Unfortunately, it was in this episode that 'The Adventures of Pete & Pete' truly began its downward spiral into its final run of inconsistent, and often-times poor episodes.
While the episodes of season three weren't necessarily bad by the average television standards, they weren't what Pete & Pete fans had fallen in love with over the years. The brothers Pete, once best friends forever, had grown distant. Artie, the younger Pete's personal superhero, had left Wellsville to never be seen again. Ellen, who the older Pete always told himself was "A girl, a friend, but not a girlfriend," had become largely forgotten, and only appeared when her advice was needed.
New characters were introduced, particularly in Little Pete's adventures, but their addition to the series only muddied the waters instead of giving the show greater depth. Wayne "The Pain" served as little more than the typical comic relief sidekick. The sinister "Pitstain" appeared to be nothing more than a younger Endless Mike with a glandular problem. These characters were all one-dimensional, and lacked the quirks and other characteristics that made the existing citizens of Wellsville seem so real, though they lived in such a surreal world.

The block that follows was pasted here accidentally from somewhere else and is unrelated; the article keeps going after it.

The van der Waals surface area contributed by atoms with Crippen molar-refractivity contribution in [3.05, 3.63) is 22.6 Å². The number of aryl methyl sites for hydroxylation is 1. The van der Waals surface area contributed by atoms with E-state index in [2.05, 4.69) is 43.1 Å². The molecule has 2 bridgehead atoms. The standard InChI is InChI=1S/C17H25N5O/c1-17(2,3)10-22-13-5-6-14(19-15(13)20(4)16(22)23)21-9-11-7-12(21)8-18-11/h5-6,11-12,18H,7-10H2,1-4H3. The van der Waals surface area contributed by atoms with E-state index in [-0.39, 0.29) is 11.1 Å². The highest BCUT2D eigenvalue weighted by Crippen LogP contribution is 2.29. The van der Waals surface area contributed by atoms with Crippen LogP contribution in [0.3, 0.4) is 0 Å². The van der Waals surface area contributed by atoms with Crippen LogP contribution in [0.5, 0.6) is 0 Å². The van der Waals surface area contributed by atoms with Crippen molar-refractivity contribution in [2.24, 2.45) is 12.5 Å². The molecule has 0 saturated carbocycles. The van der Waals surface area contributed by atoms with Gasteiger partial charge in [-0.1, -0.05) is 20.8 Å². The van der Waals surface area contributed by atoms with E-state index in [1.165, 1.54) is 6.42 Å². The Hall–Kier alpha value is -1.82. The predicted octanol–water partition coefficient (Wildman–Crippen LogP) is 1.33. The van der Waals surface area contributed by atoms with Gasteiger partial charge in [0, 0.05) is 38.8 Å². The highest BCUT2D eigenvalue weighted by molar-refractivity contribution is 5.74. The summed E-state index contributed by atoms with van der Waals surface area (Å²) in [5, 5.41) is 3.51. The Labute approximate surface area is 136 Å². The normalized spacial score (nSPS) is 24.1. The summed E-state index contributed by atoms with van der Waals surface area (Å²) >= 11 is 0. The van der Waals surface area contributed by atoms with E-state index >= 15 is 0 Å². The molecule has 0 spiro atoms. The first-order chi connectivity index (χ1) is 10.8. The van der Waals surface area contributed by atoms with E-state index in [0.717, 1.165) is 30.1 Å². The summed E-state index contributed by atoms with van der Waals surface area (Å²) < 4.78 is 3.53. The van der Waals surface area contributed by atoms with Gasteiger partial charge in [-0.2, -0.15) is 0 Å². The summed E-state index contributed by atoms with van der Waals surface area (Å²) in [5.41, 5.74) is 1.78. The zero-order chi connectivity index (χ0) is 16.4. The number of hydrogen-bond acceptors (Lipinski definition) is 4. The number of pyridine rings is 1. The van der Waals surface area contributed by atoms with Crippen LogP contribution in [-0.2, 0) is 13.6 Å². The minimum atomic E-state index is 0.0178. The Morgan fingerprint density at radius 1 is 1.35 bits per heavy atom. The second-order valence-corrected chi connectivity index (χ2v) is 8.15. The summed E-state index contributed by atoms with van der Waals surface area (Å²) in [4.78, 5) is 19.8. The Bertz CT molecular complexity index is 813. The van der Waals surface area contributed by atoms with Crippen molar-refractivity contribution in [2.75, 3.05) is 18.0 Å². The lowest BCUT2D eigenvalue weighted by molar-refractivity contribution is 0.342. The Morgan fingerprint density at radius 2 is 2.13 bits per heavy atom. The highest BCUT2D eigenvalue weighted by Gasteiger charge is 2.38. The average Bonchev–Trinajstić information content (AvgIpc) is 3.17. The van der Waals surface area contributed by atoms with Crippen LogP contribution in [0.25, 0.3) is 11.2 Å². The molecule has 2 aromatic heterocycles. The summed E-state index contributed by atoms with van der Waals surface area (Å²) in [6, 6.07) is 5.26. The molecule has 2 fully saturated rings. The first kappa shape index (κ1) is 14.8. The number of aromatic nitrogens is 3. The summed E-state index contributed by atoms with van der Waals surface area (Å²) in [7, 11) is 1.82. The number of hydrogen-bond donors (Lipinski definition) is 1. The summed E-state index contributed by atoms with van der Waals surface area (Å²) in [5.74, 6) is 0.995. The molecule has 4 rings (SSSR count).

By "The Good, the Bad, and the Lucky," the show had clearly shifted from its original quirky and surreal nature to a pretty bland shell of its former self. The shorts, specials, and first two seasons of Pete & Pete had struck a balance that resulted in many fine examples of what made the show so beloved in the hearts of its fans. But by season three, the show had become lazy, and had lost a lot of what made it so unique compared to many of the other shows on Nickelodeon at that time.
Granted, there were a few great episodes still left in the tank that recaptured some of the magic of earlier seasons, but the consistently great episodes had certainly passed.